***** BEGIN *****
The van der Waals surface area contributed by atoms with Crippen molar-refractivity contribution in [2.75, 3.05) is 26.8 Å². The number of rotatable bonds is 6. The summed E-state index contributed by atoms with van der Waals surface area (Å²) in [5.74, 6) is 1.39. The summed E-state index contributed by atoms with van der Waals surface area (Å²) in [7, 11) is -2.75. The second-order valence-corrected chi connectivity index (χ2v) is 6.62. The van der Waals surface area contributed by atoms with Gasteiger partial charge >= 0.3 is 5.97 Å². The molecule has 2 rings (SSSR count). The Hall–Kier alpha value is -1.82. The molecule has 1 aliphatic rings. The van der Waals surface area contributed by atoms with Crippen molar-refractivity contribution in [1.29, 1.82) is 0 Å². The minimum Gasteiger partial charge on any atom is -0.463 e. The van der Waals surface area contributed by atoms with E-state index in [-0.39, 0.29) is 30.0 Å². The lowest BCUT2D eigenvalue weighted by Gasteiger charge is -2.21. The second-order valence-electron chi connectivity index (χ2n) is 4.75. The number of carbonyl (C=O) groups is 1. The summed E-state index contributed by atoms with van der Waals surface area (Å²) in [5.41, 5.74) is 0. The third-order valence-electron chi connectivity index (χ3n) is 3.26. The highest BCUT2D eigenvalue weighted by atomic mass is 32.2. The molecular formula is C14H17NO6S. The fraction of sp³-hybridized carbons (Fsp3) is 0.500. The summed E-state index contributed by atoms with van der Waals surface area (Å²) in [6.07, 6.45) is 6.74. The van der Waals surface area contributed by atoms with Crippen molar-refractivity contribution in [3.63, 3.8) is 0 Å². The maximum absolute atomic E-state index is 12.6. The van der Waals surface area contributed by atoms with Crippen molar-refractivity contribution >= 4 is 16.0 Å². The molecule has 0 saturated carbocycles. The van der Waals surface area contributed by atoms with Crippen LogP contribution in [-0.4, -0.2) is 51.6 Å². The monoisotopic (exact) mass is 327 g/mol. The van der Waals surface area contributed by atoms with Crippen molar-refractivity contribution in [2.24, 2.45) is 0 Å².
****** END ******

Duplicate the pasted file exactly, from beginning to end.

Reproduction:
The van der Waals surface area contributed by atoms with Crippen molar-refractivity contribution in [2.75, 3.05) is 26.8 Å². The number of rotatable bonds is 6. The summed E-state index contributed by atoms with van der Waals surface area (Å²) in [5.74, 6) is 1.39. The summed E-state index contributed by atoms with van der Waals surface area (Å²) in [7, 11) is -2.75. The second-order valence-corrected chi connectivity index (χ2v) is 6.62. The van der Waals surface area contributed by atoms with Gasteiger partial charge >= 0.3 is 5.97 Å². The molecule has 2 rings (SSSR count). The Hall–Kier alpha value is -1.82. The molecule has 1 aliphatic rings. The van der Waals surface area contributed by atoms with Crippen molar-refractivity contribution in [1.29, 1.82) is 0 Å². The minimum Gasteiger partial charge on any atom is -0.463 e. The van der Waals surface area contributed by atoms with E-state index in [-0.39, 0.29) is 30.0 Å². The lowest BCUT2D eigenvalue weighted by Gasteiger charge is -2.21. The second-order valence-electron chi connectivity index (χ2n) is 4.75. The number of carbonyl (C=O) groups is 1. The summed E-state index contributed by atoms with van der Waals surface area (Å²) in [5.41, 5.74) is 0. The third-order valence-electron chi connectivity index (χ3n) is 3.26. The highest BCUT2D eigenvalue weighted by atomic mass is 32.2. The molecular formula is C14H17NO6S. The fraction of sp³-hybridized carbons (Fsp3) is 0.500. The summed E-state index contributed by atoms with van der Waals surface area (Å²) in [6.07, 6.45) is 6.74. The van der Waals surface area contributed by atoms with Crippen molar-refractivity contribution in [3.63, 3.8) is 0 Å². The maximum absolute atomic E-state index is 12.6. The van der Waals surface area contributed by atoms with Crippen molar-refractivity contribution >= 4 is 16.0 Å². The molecule has 0 saturated carbocycles. The van der Waals surface area contributed by atoms with Crippen LogP contribution in [-0.4, -0.2) is 51.6 Å². The monoisotopic (exact) mass is 327 g/mol. The van der Waals surface area contributed by atoms with Crippen molar-refractivity contribution in [2.24, 2.45) is 0 Å².